Chandogya Upanishad of the Samaveda Indra learns from the Progenitor of Mankind: PRAJAPATI
Jul 14, 2006 07:38 AM
by W.Dallas TenBroeck
TALES FROM THE UPANISHADS.
INDRA AND VIROCHANA.
Chandogya Upanishad of the Samaveda
Indra learns from the Progenitor of Mankind:
Prof. Manilal N. Dvivedi.
IT is well-known that the Upanishads form the most important compendium
of the metaphysics of Vedic religion. The doctrine of one essence taught
therein is the key to many a Vedic sukta and Puranic katha, and reveals the
true nature of the whole of Aryan religion, nay even of the so-called
heathenism of the Hindus.
Apart from the very important nature of the whole teaching, it is
interesting to note in what homely and popularly simple manner these sublime
truths are taught by the ancient sages. I have selected a few tales from the
Upanishads with a view to enable the general reader to obtain an idea of the
principal truths taught in those sacred relics of antiquity.
The tale selected for this paper is from the Chandogya Upanishad of the
It relates to the studentship of Indra, the lord of the Gods, and Virochana,
the chief of the Asuras—demons—under Prajapati [Father of All] whom they
take for their guru. The following is a free translation of the text.
INDRA and VIROCHANA.
"That Atman which is beyond decay and death, free from sorrow, not open to
hunger and thirst, of unfailing thought and desire, should be known, should
That man has access to all the worlds, and has all his desires fulfilled,
who having known this Atman fully realizes it." -- So said
This reached the ears of the gods and the demons, who pondered, each
according to his own order, on the power that gains access to all the worlds
and fulfils all desires, and resolved that such an opportunity should on no
account be missed.
Accordingly Indra from among the gods, and Virochana from among the Asuras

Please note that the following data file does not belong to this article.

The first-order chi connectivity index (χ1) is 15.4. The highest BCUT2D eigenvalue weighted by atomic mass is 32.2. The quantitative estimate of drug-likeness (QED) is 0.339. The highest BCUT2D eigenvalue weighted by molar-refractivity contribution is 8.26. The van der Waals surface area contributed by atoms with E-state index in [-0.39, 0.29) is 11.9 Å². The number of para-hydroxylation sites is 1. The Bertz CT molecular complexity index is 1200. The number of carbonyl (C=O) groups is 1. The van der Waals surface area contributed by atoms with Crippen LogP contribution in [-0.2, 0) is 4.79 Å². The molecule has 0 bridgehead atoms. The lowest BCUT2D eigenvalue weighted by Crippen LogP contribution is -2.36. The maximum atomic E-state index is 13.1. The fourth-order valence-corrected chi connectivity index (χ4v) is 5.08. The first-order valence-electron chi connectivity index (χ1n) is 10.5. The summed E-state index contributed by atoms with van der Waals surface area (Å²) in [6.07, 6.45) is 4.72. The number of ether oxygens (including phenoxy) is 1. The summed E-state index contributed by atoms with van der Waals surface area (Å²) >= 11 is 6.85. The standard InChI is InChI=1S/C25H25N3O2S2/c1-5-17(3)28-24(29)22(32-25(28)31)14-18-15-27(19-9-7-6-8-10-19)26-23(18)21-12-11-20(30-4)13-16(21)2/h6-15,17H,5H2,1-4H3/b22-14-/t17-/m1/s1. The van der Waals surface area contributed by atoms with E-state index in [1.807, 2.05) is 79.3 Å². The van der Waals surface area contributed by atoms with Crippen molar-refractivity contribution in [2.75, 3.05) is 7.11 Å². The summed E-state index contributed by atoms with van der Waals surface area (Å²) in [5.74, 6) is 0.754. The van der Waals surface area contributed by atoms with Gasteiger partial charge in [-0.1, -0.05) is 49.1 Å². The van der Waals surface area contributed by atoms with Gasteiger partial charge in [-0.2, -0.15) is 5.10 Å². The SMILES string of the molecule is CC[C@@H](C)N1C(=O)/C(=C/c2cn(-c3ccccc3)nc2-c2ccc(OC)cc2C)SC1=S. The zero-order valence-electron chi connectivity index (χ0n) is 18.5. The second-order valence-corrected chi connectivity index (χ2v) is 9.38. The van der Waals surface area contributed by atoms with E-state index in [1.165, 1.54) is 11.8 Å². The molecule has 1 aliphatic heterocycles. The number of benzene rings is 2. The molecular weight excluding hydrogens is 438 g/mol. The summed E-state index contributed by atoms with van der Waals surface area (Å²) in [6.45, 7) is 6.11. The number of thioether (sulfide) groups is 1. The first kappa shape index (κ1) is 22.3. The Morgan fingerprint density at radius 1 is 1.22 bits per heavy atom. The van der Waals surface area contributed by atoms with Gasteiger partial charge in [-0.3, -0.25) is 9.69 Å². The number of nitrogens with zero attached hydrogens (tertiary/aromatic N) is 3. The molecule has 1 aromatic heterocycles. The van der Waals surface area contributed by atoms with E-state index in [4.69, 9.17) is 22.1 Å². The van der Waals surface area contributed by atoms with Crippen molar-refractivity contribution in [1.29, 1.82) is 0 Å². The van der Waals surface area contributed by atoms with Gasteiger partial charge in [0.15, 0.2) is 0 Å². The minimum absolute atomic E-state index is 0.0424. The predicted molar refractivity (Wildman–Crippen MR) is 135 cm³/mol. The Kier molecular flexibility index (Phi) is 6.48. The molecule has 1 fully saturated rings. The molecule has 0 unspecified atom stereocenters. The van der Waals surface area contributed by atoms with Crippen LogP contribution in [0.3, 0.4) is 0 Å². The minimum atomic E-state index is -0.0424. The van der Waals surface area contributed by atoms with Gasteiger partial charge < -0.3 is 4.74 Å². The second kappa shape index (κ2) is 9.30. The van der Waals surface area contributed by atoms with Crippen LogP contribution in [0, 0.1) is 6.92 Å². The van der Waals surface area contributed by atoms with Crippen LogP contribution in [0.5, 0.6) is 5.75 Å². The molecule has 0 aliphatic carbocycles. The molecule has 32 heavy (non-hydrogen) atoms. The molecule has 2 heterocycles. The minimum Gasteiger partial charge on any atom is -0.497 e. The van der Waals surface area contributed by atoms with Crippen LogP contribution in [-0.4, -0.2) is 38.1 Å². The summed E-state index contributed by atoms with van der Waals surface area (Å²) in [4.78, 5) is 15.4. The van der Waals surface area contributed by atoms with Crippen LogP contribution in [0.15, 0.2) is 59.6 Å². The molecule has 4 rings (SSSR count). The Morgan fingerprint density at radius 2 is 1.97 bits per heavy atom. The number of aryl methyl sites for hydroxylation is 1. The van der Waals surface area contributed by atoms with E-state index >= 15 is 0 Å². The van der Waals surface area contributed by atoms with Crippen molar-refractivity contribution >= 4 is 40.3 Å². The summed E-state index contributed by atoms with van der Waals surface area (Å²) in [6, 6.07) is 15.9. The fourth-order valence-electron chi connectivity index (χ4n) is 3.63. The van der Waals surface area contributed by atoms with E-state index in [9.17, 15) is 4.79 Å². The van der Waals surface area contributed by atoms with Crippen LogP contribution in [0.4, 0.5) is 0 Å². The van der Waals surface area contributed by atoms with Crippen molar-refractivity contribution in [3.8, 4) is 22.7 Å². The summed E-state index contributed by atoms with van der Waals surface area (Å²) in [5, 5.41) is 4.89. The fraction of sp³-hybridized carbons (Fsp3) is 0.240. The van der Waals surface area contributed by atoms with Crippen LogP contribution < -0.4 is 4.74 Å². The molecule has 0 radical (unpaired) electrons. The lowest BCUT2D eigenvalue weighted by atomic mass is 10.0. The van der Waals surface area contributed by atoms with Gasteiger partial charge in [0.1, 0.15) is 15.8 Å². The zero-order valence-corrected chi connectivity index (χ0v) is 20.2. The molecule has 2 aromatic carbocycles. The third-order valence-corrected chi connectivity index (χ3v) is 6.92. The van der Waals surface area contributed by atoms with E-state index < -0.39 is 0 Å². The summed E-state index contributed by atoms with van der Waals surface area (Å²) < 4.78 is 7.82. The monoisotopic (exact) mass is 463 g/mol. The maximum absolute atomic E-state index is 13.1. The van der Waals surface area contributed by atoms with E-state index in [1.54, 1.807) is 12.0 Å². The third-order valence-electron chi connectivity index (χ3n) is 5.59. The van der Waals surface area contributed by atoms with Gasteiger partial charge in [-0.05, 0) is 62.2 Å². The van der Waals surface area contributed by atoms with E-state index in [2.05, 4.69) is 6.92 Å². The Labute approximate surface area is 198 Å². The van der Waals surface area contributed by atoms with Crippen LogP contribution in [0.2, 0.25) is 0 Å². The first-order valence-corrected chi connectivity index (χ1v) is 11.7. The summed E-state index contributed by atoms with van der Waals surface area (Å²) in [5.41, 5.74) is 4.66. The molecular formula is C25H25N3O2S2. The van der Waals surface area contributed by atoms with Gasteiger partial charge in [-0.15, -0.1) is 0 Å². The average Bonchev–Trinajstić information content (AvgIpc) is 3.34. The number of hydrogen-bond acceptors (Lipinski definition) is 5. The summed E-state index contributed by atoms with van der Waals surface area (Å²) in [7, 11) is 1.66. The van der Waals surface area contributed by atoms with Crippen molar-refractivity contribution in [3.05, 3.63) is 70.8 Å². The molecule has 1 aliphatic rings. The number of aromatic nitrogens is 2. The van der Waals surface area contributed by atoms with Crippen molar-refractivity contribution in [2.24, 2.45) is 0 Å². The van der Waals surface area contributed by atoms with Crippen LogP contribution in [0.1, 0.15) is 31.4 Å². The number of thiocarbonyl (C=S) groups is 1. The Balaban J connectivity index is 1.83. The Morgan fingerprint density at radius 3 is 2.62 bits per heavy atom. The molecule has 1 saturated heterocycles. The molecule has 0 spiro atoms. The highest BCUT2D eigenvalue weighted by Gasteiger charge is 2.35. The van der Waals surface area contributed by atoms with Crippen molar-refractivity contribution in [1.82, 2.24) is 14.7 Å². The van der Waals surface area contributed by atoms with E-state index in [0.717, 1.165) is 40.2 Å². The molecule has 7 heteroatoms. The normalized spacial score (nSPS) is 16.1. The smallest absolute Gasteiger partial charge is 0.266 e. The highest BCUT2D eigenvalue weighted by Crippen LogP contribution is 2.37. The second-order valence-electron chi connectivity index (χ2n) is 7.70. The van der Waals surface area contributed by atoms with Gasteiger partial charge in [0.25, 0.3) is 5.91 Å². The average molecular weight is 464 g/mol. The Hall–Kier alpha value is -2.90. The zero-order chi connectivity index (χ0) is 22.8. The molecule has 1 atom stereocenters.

went up to Prajapati. Jealous of each other, they approached the guru with
holy grass in their hands and lived with him as Brahmacharis Prajapati asked
them after the lapse of thirty-two years what was the object of their
residence with him?
They said: "We have heard that your Lordship knows that Atman which is
beyond decay and death, free from sorrow, not open to hunger and thirst, of
unfailing thought and desire, which when looked for and known up to full
realization, gives access to all the worlds, and places within reach the
fulfilment of all desires,' and we want to know this Atman; hence our
residence in this place."
Prajapati replied, "The Purusha [Spirit] in the eye is Atman," and added,
"it is the immortal, the fearless, it is Brahman [Progenitor]."
Hereupon the pupils asked "Oh Lord! which is that Purusha—is it not that
which is seen in a looking-glass, or in water?" to which the teacher
Prajapati: "Verily it is the same, it is found everywhere ;" but he took
care to add, "if after looking into a cup full of water you should not find
Atman, return and ask me again."
They accordingly looked into a cup full of water, and being asked by the
guru what they saw, replied: "Oh Lord! we see the whole of this our Atman
(self: i. e. the body), a full reflection of it up to the very hair on our
head, and the nails on our fingers."
The teacher asked them to remove the hair and the nails and put on fresh
clothes and ornaments, and look again into the cup. When they looked again
into the water, after shaving and after change of dress and ornaments,
Prajapati asked them what they saw.
They replied: "Oh Lord! we see our selves (Atman) as they are, all shaved,
decorated and dressed as we are. .
The guru remarked,
Prajapati: "This is Atman, this is the immortal, the fearless, this is
The pupils hearing this went away in great joy.
After their departure Prajapati observed,
Prajapati: "Whoever of these two thus returning to their homes, without
having properly known and realized Atman, takes his wrong impression to be
the real Upanishad (i. e.: Brahman, Atman), be he god or demon, will simply
destroy himself and all who put faith in his teaching ".
The Asura, Virochana, went entirely satisfied to his people, and taught them
the Upanishad he had learnt. He declared. "It is only one's self (the body)
that deserves all worship, it should be carefully served; he who worships
and serves the body gains access to all the worlds, this as well as the next
(the mastery whereof being obtained, it goes without saying that all desires
are easily fulfilled)."
Hence even to this day it is usual to call him an Asura who does not put
faith in anything beyond direct perception, who observes no religion.
This alas! is the Upanishad of the Asuras. They attend simply to this dead *
carcass, feeding it with sweet viands, and bedecking it with fine clothes
and ornaments, believing all the while that only thus access is obtained to
the next world.
* Dead in the sense of "dead matter "; for Atman being nothing but the body,
all matter and no thought, is from the Upanishad point of view a dead
carcass as understood by the Asuras. The phrase adequately brings out the